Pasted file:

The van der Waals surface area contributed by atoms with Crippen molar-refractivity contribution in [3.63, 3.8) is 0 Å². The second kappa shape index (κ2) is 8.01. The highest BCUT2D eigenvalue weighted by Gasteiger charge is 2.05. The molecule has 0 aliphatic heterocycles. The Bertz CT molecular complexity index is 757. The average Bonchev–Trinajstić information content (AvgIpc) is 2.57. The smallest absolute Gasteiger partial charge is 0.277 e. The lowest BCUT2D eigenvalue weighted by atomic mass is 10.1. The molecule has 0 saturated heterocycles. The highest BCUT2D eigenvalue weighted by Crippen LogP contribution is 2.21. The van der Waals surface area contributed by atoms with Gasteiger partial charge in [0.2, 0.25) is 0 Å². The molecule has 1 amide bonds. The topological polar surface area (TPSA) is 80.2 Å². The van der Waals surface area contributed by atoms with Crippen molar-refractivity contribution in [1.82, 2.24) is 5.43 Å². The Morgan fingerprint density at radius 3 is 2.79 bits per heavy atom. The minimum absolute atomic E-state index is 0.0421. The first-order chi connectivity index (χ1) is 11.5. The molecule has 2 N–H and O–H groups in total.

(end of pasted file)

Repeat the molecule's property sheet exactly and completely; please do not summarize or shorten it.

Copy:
The van der Waals surface area contributed by atoms with Crippen molar-refractivity contribution in [3.63, 3.8) is 0 Å². The second kappa shape index (κ2) is 8.01. The highest BCUT2D eigenvalue weighted by Gasteiger charge is 2.05. The molecule has 0 aliphatic heterocycles. The Bertz CT molecular complexity index is 757. The average Bonchev–Trinajstić information content (AvgIpc) is 2.57. The smallest absolute Gasteiger partial charge is 0.277 e. The lowest BCUT2D eigenvalue weighted by atomic mass is 10.1. The molecule has 0 saturated heterocycles. The highest BCUT2D eigenvalue weighted by Crippen LogP contribution is 2.21. The van der Waals surface area contributed by atoms with Gasteiger partial charge in [0.2, 0.25) is 0 Å². The molecule has 1 amide bonds. The topological polar surface area (TPSA) is 80.2 Å². The van der Waals surface area contributed by atoms with Crippen molar-refractivity contribution in [1.82, 2.24) is 5.43 Å². The Morgan fingerprint density at radius 3 is 2.79 bits per heavy atom. The minimum absolute atomic E-state index is 0.0421. The first-order chi connectivity index (χ1) is 11.5. The molecule has 2 N–H and O–H groups in total.